Two Pennsylvania nuclear power plants could live long enough to become octogenarians.
The U.S. Nuclear Regulatory Commission announced Friday that it has approved Exelon Generation’s application extending the licensing for Peach Bottom Power Stations Units 2 and 3 another 20 years. The renewed licenses now expire in the 2050s, which will be 80 years after the two units became operational.
The 80-year license is uncharted territory for U.S. nuclear power plants. The extensions are seen as a necessity in pro-nuclear corners because the plants offer high capacity, zero carbon and reliable output at a time when only one new facility is being built.
“We are pleased with the NRC’s decision to grant a subsequent license renewal for Peach Bottom Units 2 and 3,” said Bryan Hanson, Exelon Nuclear chief nuclear officer. “This plant is well suited to continue running safely, reliably and efficiently, given the extensive upgrades accomplished over the past seven years.”
Unit 2 is renewed through August 2053, while Unit 3 to July 2054, according to the NRC. Both units utilize GE boiling water reactors and were commissioned in 1974.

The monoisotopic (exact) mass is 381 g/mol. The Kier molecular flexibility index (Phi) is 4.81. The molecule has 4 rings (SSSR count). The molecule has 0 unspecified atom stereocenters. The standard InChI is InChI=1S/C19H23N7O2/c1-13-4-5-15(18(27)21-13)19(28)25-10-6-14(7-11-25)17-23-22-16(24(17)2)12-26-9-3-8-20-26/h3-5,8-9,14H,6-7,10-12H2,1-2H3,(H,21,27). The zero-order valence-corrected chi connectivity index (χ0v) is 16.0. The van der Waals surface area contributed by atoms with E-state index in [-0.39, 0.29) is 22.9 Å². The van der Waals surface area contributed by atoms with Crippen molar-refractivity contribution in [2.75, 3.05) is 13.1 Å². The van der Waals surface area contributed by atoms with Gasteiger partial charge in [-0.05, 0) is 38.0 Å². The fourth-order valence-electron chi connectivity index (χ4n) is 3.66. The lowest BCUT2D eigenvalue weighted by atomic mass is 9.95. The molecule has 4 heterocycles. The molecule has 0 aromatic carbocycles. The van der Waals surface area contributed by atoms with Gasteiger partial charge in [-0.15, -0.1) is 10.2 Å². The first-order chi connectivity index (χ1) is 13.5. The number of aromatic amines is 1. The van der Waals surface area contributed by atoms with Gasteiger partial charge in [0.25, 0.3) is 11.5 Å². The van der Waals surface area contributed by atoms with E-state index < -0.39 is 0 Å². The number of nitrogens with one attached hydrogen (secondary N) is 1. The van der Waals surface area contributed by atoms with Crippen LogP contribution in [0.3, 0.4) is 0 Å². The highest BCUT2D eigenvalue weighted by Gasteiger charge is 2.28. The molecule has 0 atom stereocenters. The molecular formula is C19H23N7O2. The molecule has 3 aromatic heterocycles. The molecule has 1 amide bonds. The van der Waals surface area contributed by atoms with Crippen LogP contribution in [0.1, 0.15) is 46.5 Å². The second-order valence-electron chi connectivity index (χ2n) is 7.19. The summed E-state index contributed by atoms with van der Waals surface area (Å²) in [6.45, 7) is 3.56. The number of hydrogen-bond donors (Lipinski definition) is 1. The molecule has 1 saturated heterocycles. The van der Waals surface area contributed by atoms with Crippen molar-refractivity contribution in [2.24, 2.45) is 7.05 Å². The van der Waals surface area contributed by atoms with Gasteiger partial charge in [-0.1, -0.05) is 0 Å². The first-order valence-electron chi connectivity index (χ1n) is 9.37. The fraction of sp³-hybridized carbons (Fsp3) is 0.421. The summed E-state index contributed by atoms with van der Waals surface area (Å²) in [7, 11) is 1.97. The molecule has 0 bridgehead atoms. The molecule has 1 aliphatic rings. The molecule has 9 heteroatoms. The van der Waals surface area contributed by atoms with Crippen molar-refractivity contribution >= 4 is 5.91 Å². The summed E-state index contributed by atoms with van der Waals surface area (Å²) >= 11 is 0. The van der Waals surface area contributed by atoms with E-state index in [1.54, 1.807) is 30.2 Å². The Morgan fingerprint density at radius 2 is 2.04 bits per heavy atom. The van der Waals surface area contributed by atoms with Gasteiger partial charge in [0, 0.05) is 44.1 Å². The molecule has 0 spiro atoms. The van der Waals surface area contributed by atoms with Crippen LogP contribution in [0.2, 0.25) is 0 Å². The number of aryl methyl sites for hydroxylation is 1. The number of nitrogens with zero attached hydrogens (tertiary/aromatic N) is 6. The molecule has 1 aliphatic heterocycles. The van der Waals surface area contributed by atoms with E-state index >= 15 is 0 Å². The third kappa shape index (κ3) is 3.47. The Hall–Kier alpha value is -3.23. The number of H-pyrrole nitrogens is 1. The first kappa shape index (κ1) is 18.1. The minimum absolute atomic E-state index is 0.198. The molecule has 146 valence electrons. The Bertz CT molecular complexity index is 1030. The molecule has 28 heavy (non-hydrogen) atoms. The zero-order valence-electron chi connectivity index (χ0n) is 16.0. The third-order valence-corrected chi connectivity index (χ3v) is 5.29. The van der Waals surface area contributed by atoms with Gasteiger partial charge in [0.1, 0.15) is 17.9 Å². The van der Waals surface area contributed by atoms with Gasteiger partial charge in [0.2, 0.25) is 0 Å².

Nearly $90 million worth of upgrades were recently completed at the Peach Bottom facility, according to Exelon. Its capacity is around 2,770 MW of carbon-free electricity, enough to power close to 2.7 million homes.
Trump Administration Energy Secretaries Rick Perry and (current) Dan Brouillette both have touted nuclear energy for its carbon-free output and on-site fuel security. In addition to Exelon, Dominion Energy and NextEra Energy have either filed requests or are considering license extensions for some of their nuclear power plants.
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Nuclear energy will be part of the Lowering Carbon with Thermal Generation track at POWERGEN International happening December 8-10 in Orlando, Florida.